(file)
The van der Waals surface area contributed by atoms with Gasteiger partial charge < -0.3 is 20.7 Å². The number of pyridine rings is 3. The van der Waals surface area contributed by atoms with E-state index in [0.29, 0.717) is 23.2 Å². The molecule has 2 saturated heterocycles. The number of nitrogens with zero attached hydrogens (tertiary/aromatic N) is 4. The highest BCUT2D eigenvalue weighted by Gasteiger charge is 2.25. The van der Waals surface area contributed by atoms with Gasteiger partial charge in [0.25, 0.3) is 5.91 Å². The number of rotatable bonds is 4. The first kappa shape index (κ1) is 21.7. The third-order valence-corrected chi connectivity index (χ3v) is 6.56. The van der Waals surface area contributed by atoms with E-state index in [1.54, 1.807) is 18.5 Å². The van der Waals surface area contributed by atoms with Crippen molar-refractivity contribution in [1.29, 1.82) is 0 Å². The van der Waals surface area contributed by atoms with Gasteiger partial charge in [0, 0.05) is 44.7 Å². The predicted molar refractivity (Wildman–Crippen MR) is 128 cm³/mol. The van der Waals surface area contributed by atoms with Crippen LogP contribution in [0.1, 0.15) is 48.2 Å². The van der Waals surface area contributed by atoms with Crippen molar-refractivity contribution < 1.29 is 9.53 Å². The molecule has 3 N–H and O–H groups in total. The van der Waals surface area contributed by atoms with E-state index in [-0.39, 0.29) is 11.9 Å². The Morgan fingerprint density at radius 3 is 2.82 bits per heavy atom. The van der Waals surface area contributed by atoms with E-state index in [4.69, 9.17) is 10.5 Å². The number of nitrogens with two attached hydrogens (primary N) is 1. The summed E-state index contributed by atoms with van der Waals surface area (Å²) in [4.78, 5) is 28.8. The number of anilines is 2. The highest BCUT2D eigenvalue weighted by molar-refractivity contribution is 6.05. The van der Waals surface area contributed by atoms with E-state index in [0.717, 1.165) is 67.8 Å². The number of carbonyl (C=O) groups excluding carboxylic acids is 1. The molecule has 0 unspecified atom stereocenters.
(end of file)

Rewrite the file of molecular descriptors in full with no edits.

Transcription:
The van der Waals surface area contributed by atoms with Gasteiger partial charge < -0.3 is 20.7 Å². The number of pyridine rings is 3. The van der Waals surface area contributed by atoms with E-state index in [0.29, 0.717) is 23.2 Å². The molecule has 2 saturated heterocycles. The number of nitrogens with zero attached hydrogens (tertiary/aromatic N) is 4. The highest BCUT2D eigenvalue weighted by Gasteiger charge is 2.25. The van der Waals surface area contributed by atoms with Gasteiger partial charge in [0.25, 0.3) is 5.91 Å². The number of rotatable bonds is 4. The first kappa shape index (κ1) is 21.7. The third-order valence-corrected chi connectivity index (χ3v) is 6.56. The van der Waals surface area contributed by atoms with E-state index in [1.54, 1.807) is 18.5 Å². The van der Waals surface area contributed by atoms with Crippen molar-refractivity contribution in [1.29, 1.82) is 0 Å². The van der Waals surface area contributed by atoms with Gasteiger partial charge in [0, 0.05) is 44.7 Å². The predicted molar refractivity (Wildman–Crippen MR) is 128 cm³/mol. The van der Waals surface area contributed by atoms with Crippen LogP contribution in [0.1, 0.15) is 48.2 Å². The van der Waals surface area contributed by atoms with Crippen molar-refractivity contribution < 1.29 is 9.53 Å². The molecule has 3 N–H and O–H groups in total. The van der Waals surface area contributed by atoms with E-state index in [-0.39, 0.29) is 11.9 Å². The Morgan fingerprint density at radius 3 is 2.82 bits per heavy atom. The van der Waals surface area contributed by atoms with E-state index in [4.69, 9.17) is 10.5 Å². The number of nitrogens with two attached hydrogens (primary N) is 1. The summed E-state index contributed by atoms with van der Waals surface area (Å²) in [4.78, 5) is 28.8. The number of anilines is 2. The highest BCUT2D eigenvalue weighted by molar-refractivity contribution is 6.05. The van der Waals surface area contributed by atoms with E-state index in [0.717, 1.165) is 67.8 Å². The number of carbonyl (C=O) groups excluding carboxylic acids is 1. The molecule has 0 unspecified atom stereocenters.